Apple released a few new products and updates today, most of which were expected, one which we were wrong about.
First, we've got confirmation of iOS 9 being released next Wednesday on September 16th.
The biggest change with iOS 9 for the iPad at any rate is the iPad's new multitasking mode, which allows users to run two apps side by side simultaneously, similar to features in Windows and Galaxy tablets. Siri is also getting an upgrade, as a new feature called Proactive will offer contextual user suggestions based on habits, location, or time of day. Spotlight searches will also get more powerful, allowing users to search content within apps and perform unit conversions without opening a web search.
We also saw a hint that September 30th will be the release date for El Capitan, the next update to Apple's OS X operating system.
The long-awaited overhaul to Apple's set-top box is here. Today the company announced its latest Apple TV with a revised physical design, faster internals, updated remote, and key new features including a built-in App Store. "It's the golden age of television," said CEO Tim Cook. "Our vision for TV is simple and perhaps a little provocative. We believe the future of television is apps."
The new Apple TV is much more powerful than its predecessor, which is a crucial upgrade for the device’s gaming ambitions. It's powered by a 64-bit A8 processor and supports 802.11ac Wi-Fi and Bluetooth 4.0. "It's just 10 millimeters taller," than the previous device, said Apple's Eddy Cue. As for connections, the new Apple TV carries over the same, simplistic power / HDMI / ethernet setup as the old model. It will launch in late October in two configurations: 32GB for $149 or 64GB for $199.
With the newly built-in app store, Apple and third-party developers will expand Apple TV's software ecosystem and widen its core functionality to put a much bigger emphasis on gaming. "When you consume this way, you realize just how much better it can be," Cook said. This is the next step in Apple's attempt to own the living room, and arrives ahead of the company's own internet TV subscription service, expected to arrive sometime in the next year.
Having been an Apple TV user since the first edition, I'm looking forward to trying this out.
iPad Pro and iPad Mini 4
The iPad Pro has been rumoured for some time, and today it finally got announced.
The new iPad Pro uses a 12.9-inch display (2732 x 2048 resolution with 264 ppi), and makes use of the new split screen app features of iOS 9. The width of the iPad Pro is the same as the height of the iPad Air 2. "It can do things that a smartphone doesn’t do because it doesn’t have to sit in your pocket," says Apple's Phil Schiller. Apple is using the same technology from its iMac with Retina 5K display to bring the iPad Pro pixels to life. "For the first time in an Apple display, it has a variable refresh rate," explains Schiller. This means Apple can slow the display down and save battery.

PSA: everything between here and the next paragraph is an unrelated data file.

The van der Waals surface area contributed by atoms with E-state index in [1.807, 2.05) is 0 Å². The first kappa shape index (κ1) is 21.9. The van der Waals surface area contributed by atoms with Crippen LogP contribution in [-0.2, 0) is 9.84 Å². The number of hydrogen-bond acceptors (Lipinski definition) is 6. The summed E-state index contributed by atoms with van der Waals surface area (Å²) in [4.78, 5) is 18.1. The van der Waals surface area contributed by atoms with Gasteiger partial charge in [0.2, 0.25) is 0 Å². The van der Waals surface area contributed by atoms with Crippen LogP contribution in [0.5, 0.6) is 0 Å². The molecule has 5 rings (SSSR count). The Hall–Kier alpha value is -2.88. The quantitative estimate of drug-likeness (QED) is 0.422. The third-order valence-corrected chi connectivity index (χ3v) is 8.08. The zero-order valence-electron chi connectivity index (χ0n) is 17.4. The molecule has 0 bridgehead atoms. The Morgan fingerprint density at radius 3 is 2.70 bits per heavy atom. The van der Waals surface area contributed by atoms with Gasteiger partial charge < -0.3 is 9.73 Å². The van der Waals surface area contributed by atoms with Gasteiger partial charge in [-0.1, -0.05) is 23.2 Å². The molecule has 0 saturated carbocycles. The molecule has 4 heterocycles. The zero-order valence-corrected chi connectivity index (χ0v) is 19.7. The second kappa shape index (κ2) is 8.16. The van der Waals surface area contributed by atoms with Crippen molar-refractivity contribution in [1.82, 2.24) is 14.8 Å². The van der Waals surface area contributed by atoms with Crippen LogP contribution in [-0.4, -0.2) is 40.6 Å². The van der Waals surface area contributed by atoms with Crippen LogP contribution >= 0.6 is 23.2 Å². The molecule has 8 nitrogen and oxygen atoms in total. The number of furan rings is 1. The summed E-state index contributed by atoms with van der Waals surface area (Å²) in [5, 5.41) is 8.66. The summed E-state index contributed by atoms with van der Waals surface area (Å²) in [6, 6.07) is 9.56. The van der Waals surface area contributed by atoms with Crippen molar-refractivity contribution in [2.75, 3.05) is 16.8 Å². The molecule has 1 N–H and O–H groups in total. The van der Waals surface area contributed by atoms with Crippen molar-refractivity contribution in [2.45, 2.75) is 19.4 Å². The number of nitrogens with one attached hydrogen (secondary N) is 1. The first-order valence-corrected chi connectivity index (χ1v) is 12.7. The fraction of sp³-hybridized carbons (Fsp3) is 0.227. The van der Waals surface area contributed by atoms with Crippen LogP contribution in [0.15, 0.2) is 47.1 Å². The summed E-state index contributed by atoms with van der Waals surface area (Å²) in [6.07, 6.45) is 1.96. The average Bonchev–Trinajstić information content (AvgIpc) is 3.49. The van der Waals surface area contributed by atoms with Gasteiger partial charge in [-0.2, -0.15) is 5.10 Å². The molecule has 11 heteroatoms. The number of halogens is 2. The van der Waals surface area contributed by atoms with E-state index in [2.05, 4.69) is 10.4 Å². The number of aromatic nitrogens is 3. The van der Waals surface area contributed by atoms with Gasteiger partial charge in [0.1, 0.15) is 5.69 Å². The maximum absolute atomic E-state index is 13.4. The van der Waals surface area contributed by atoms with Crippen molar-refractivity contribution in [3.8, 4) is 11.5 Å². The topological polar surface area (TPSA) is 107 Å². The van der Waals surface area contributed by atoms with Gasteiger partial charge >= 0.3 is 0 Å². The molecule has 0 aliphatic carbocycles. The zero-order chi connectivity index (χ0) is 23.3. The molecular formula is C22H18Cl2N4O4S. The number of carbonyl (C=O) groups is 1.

Inside it's using Apple's new A9X processor, which Apple claims is 1.8 times faster than the previous chip it replaces. "Our chip team is just on fire," says Schiller. Graphics on the iPad Pro have doubled in terms of performance, so it's clearly going to be a fast device for games and productivity apps. "It is faster than 80 percent of the portable PCs that shipped in the last 12 months," claims Schiller. "In graphics tasks it's faster than 90 percent of them."
The iPad Mini also got a refresh, gaining the same specs as the iPad Air 2 in a smaller package.
And of course, there's a new iPhone. The iPhone 6S (and iPhone 6S Plus) have some nice new features and according to Tim Cook: "The only thing that's changed is everything, these are the most advanced smartphones in the world."
The iPhone 6S Plus retains its 5.5-inch Retina display, but this time it's covered by a new, even tougher glass, which Apple describes as the strongest in the industry. It will also feature 3D Touch, implementing a version of the Force Touch functionality that was first introduced with the Apple Watch and MacBook touchpads earlier this year.
You can use 3D Touch to get a "peek" at content in apps like email and then, if you keep holding, enter the particular message. 3D Touch allows you to press down on the iPhone's screen to pull up new menus, activate shortcuts, and generally interact with the device in new ways. This has been woven in throughout the iOS interface and default apps to give extra contextual functionality tied to pressure detection. Apple's Taptic Engine is also built into the phone to provide feedback.
Over all, this should be an interesting year for Apple with the iPad Pro, iOS 9, El Capitan, Apple TV 4 and the new iPhones.